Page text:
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No downside to lowballing?

Posted by Scott Van Voorhis December 11, 2012 07:18 AM

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The holiday bargain season in full swing. And intrepid buyers, hoping to get a deal, are scouting listings and hitting the open house circuit.

But why wait for the seller to make the first move and offer up a juicy discount? If you like a house but don't want to pay the listing price, why not offer what you think the property is worth?

Lance, a regular on the comment boards, makes a pitch, so to speak, for the good, old low-ball offer.

Too often, he argues, agents simply don't want to make the extra effort and just want the sale to go through. Plus, there's an element of pride here as well - other agents might look askance.

But for the buyer, the extra effort of drawing up the offer and getting it over the seller is minimal.

Here's Lance:

There is absolutely no downside to making a low but fair offer, except for the 5 minutes it takes to draft an email or complete/fax the paperwork. Most brokers try to discourage this by telling buyers not to "insult the seller". In reality, they are lazy and in some cases reluctant to be perceived by peers in the industry as unable to control their client. Regardless, don't be a chump. There is no downside to making a low offer. Ever.

The biggest argument against low balling is that it is probably not going to work the way it does in your daydreams. Most likely the seller will brush it off - a few make even take umbrage and feel insulted.

Moreover, given the rapidly dwindling inventory out there, if the house is half decent - and already priced right - there may be other buyers lining up.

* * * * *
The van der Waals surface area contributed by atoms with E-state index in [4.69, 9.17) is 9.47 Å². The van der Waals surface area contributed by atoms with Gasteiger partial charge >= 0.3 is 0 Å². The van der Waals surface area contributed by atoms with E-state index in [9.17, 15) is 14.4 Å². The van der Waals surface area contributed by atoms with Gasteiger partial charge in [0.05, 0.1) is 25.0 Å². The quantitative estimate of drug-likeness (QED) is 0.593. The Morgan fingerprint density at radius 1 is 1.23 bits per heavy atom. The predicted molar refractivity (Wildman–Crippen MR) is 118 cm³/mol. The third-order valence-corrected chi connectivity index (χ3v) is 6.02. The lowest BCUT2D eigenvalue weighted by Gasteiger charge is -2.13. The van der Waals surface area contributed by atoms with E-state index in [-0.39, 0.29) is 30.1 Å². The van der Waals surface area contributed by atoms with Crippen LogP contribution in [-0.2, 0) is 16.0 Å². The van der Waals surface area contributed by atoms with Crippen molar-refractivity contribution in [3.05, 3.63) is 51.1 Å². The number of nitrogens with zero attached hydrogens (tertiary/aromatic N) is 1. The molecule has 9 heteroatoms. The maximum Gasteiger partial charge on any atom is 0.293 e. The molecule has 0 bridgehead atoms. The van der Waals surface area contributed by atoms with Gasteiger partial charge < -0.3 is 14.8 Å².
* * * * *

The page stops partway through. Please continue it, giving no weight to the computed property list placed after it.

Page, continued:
Of course, not everything is so simple and there are still certainly homes languishing on the market because they are overpriced and in need of work. Always a winning combo!

Yet the last thing you should consider is whether your low ball offer might somehow rub the seller, the seller's agent or your own agent the wrong way.

Only a fool would be deterred out of fear that a seller or agent might look askance at an offer or somehow feel disrespected.

Really, who cares? If your agent doesn't like it, get a new one! There may be a shortage of homes on the market, but there is never any shortage of real estate agents looking for work.

Sadly, there are sellers that do take offense - but do us all a favor and don't buy into their self-important nonsense.

This blog is not written or edited by Boston.com or the Boston Globe.
The author is solely responsible for the content.

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About boston real estate now
Scott Van Voorhis is a freelance writer who specializes in real estate and business issues.

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